I do think the main problem for Obamacare will be convincing the House that it should vote for the Senate bill and trust the Senate and Obama to then go through reconciliation. They’d be suckers to take that gamble.

joe_doufu on March 4, 2010 at 11:55 AM

I have a question for Constitutional experts. Article 1, Section 7 states that “1. All bills for raising revenue shall originate in the House of Representatives; but the Senate may propose or concur with amendments as on other bills.” If the Senate bill raises any taxes, is it constitutional for the House to vote approval on the Senate bill?

Sheerq on March 4, 2010 at 11:58 AM

How I wish I could ban you, for this socialist sh*t, for your gross stupidity, and much more. Why you’re tolerated here, and enjoyed by some, is beyond me. I do think I’ll be banned before you will.

JiangxiDad on March 4, 2010 at 11:29 AM

+10 I was completely enthralled with the conversations until Ann posted. Question! Is she really that stupid and believes that cr@p she posts, or is she just trying to hijack the conversation?

texgal on March 4, 2010 at 11:58 AM

I don’t know why this administration’s actions surprise anyone. This group has been planning for many years to deconstruct the US.

Remember Sun Tzu. Let your enemy think you are in chaos and incapable of action. Then overwhelm them. When this admin appears to be floundering and in panic, there is always another scenario in the wings to push there agenda through.

If you want to stop them, you need a similar strategy, a well though out plan. What is ours? Do we honestly think they are this chaotic accidentally?

It was apparent that Obama was completely indifferent to the Republicans at the summit. He was going through the motions because he already knew his plan. What is the Republicans plan? I hope it’s not just playing into the hands of these miscreants.

eaglesdontflock on March 4, 2010 at 11:59 AM

+10 I was completely enthralled with the conversations until Ann posted. Question! Is she really that stupid and believes that cr@p she posts, or is she just trying to hijack the conversation?

texgal on March 4, 2010 at 11:58 AM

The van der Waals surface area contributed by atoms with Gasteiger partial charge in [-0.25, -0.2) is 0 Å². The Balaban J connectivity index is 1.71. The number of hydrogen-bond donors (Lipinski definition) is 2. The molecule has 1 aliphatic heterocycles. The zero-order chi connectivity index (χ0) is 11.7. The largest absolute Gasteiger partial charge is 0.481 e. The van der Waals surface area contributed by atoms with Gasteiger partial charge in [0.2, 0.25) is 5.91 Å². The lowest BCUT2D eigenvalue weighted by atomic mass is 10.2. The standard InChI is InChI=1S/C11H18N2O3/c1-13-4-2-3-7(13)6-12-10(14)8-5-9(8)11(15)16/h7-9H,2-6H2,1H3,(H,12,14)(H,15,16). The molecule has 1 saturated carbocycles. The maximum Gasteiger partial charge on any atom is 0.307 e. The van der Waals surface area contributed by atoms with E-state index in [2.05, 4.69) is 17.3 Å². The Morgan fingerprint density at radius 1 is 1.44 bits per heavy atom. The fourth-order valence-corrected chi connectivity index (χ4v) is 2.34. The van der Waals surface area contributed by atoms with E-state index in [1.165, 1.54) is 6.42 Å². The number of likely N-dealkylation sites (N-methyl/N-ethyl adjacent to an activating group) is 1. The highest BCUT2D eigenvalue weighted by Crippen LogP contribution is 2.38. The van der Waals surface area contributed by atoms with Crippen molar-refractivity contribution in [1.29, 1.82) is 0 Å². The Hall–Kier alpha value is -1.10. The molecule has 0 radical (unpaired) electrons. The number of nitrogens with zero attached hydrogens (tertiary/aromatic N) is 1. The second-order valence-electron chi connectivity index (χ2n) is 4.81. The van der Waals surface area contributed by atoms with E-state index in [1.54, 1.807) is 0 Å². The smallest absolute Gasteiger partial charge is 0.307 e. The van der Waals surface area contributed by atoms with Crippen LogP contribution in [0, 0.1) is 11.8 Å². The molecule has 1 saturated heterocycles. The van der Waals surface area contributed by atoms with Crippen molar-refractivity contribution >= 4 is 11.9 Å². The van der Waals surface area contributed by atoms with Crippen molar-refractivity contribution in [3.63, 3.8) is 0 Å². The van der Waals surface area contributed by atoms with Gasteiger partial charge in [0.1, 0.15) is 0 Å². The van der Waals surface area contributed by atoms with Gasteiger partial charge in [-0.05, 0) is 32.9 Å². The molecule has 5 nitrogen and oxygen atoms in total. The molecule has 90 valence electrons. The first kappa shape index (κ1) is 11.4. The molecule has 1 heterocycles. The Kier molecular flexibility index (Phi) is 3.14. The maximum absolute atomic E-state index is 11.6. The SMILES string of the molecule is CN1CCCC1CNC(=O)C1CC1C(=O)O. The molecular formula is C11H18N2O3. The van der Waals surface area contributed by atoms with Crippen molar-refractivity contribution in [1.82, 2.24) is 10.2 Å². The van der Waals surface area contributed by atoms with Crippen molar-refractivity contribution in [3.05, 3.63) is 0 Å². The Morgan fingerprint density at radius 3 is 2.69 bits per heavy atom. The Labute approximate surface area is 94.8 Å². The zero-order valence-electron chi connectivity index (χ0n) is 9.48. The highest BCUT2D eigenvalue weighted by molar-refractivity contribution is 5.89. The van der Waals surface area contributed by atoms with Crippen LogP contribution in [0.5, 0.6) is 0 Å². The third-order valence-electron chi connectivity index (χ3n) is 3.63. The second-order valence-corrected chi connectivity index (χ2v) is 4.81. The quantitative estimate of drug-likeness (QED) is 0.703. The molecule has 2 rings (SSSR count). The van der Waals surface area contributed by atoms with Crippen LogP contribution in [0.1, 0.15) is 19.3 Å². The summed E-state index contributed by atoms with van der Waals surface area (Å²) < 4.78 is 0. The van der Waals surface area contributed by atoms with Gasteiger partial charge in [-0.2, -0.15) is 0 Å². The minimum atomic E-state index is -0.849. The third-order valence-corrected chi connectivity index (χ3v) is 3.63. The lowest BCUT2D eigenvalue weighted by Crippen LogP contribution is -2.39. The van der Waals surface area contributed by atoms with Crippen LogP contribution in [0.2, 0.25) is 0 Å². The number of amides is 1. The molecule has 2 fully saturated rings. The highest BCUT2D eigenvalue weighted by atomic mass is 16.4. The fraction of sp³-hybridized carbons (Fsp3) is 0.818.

Where was the “All of the above” choice?

barnone on March 4, 2010 at 11:59 AM

texgal on March 4, 2010 at 11:58 AM

Both

ladyingray on March 4, 2010 at 11:59 AM

If they use a lame duck session to pass this, the anger in the country will be so great that impeachment is a real possibility.

MarkTheGreat on March 4, 2010 at 11:59 AM

I don’t see this current court doing that anyway.

wildcat84 on March 4, 2010 at 11:21 AM

A court that had read the constitution would agree with you.

The current one? I don’t know.

MarkTheGreat on March 4, 2010 at 12:03 PM

texgal on March 4, 2010 at 11:58 AM

Needs attention. There may also be some stupidity involved. But, she knows she holds the HA hot button in her hands.

a capella on March 4, 2010 at 12:04 PM

Ed,

Do you know if the politicians who lose their seats would have the legal authority to cast votes after the Nov election results were confirmed?

katy on March 4, 2010 at 11:29 AM

Reagan called a lame duck session to deal with taxes while he was president.
The existing senators and representatives are still authorized to vote until the new congress is sworn in, which happens in early January.

MarkTheGreat on March 4, 2010 at 12:06 PM

I may be in error, but to override a bill that the Pres. has signed vetoed requires two-thirds of the Senate.

honsy on March 4, 2010 at 11:15 AM

Once a bill is signed into law, it only can be done away with either by passing a new bill to repeal it, or through the courts (and ultimately The Supreme Court) declaring it to be unconstitutional.

ya2daup on March 4, 2010 at 12:06 PM

If that’s all it took, though, it would already have been done.

Why do it until you’ve exhausted all other options? I’d say it is that easy so it’s why it hasn’t been done yet.

angryed on March 4, 2010 at 12:08 PM

I was just reading about Germany telling Greece to sell some islands.
I think that’s brilliant, Obama should sell California and see if he can raise a little money he seems to crave. He can fund Obamacare and then think about selling New york to help with the deficit.

ORconservative on March 4, 2010 at 12:09 PM

Reagan called a lame duck session to deal with taxes while he was president.
The existing senators and representatives are still authorized to vote until the new congress is sworn in, which happens in early January.

MarkTheGreat on March 4, 2010 at 12:06 PM

Exactly:

Amendment XX
Section 1.

The terms of the President and Vice President shall end at noon on the 20th day of January, and the terms of Senators and Representatives at noon on the 3d day of January, of the years in which such terms would have ended if this article had not been ratified; and the terms of their successors shall then begin.

ya2daup on March 4, 2010 at 12:10 PM

Additionally, if it was passed via reconciliation, it would be repealed on the same basis within weeks of the 2011 opening session.Vashta.Nerada on March 4, 2010 at 11:03 AM